An Eclectic Collection
Pierson has plenty of experience in practicing what she preaches when it comes to self-expression. The merchandise side of Vagabond Village is stuffed to the gills with unique, whimsical, and oddball vintage items to which Pierson feels personally connected.
“I just shop by what I like,” Pierson laughed. “I love history, I love stories, I love things that are quirky, I love era-friendly clothing. In my shop, my racks are subdivided by era. I just broke it up into themes, so right now I’m specializing in raves and glitter-glam parties. I’ve been playing with steam punk and renaissance style. It could be a JC Penney shirt, but if it has that kind of feeling, that’s what I pick up.”
Pierson hopes that her range of styles will encourage visitors to explore their own personalities by trying something new.
“I invite people to come in and maybe embrace something that’s not their norm,” Pierson said. “Let’s just have fun and be ourselves! If you like it, wear it!”
My grandpa always taught me that we should use what we have. That’s a cornerstone for me. How can we use what we have without purchasing anything else?Natalie Pierson
Pierson’s fascination with vintage also serves an eco-friendly purpose. Over the years, she’s helped several community members with estate sales. Her talent for this kind of business spread by word of mouth, and once more, she refused to take commission for her efforts. Instead, she accepts any pieces that her clients can’t or don’t want to sell, and re-purposes them in her store.
“Anything I can find that can be repurposed, I make sure that it goes to a place where it can be reused, rather than go to a landfill for unnecessary reasons,” Pierson said.
Thrift and re-purposing are essential tenets of Vagabond Village.
“My grandpa always taught me that we should use what we have,” said Pierson, who started Vagabond Village with only $500.00 in her pocket. “That’s a cornerstone for me. How can we use what we have without purchasing anything else? How can we use our assets?”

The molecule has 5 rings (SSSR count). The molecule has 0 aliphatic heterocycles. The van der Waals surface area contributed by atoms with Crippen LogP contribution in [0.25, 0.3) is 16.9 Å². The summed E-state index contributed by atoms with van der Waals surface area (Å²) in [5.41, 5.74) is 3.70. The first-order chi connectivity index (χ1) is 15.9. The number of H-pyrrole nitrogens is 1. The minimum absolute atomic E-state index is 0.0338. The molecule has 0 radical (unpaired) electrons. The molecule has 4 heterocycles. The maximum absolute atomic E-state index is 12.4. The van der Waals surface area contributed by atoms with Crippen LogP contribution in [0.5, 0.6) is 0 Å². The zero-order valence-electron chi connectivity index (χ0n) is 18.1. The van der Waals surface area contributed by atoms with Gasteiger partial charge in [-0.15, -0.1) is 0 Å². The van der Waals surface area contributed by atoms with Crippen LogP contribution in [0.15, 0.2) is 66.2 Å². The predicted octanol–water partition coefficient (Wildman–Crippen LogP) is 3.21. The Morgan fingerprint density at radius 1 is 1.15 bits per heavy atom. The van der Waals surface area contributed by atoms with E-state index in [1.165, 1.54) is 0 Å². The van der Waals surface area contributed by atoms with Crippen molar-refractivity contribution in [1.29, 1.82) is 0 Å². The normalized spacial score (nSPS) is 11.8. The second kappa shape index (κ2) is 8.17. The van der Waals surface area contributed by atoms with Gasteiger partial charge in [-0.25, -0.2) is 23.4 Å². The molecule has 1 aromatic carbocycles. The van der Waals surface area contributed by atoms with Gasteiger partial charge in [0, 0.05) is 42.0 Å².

Partners and Events
This strengths-based thinking has allowed Pierson to see opportunities in unlikely places. She recently paired with Y Barbershop in North Mankato to sell classic vintage pieces, such as bowler hats, button-down vintage shirts, knickknacks, and furniture, that might appeal to the barbershop’s clientele.
“It just keeps evolving,” said Pierson of her business practice. “I always have a million ideas. I’m playing with a lot of different concepts that we can still do moving forward.”
Looking ahead, Pierson hopes to make Vagabond Village’s mission more heavily focused on events and community gatherings.
“In the very beginning it was mostly about asking: What does everybody want to do?” said Pierson. “I wanted to practice showing up and doing what we want to do and being the leaders we wanted to see.” Now that Vagabond Village is four years old, Pierson feels she has a better grasp of what the Mankato area wants and needs. She plans to expand on her already impressive range of events, from drum nights, to poetry slams, to self-published art magazine workshops, and continues to encourage her community to share their ideas.
“Your voice and feedback matter,” Pierson said. “If you have something that I’m not doing, let me know! I would love to be able to develop it!”
Despite concerns that the recent COVID-19 restrictions may negatively affect Vagabond Village, Pierson maintains the generosity-based, work-with-what-you-have mentality that has seen her through so many challenges.
“I feel like as long as I stay positive, there’s always a way,” said Pierson. “I’ve been building as I go and using the assets I’ve come across in the process. The fun is sharing that knowledge with other people. That style of thinking always moves me forward and I find myself so blessed.”
If You Visit
- Location: 732 N Riverfront Drive, Mankato
- Phone: (507) 317-5593
Vagabond Village’s commitment to community extends to keeping its shoppers healthy! Right now, Pierson and her helpers are offering curbside pickup, and payment with the app Venmo in order to be as contact-free as possible. Follow Vagabond Village’s daily social media posts for photos of available merchandise.
Pierson’s pop-up display at Y Barbers will also be available for social media browsing and curbside pickup once the barbershop is able to reopen for private appointments and for stop-in shopping once small business operations are reinstated. Stay tuned for more details!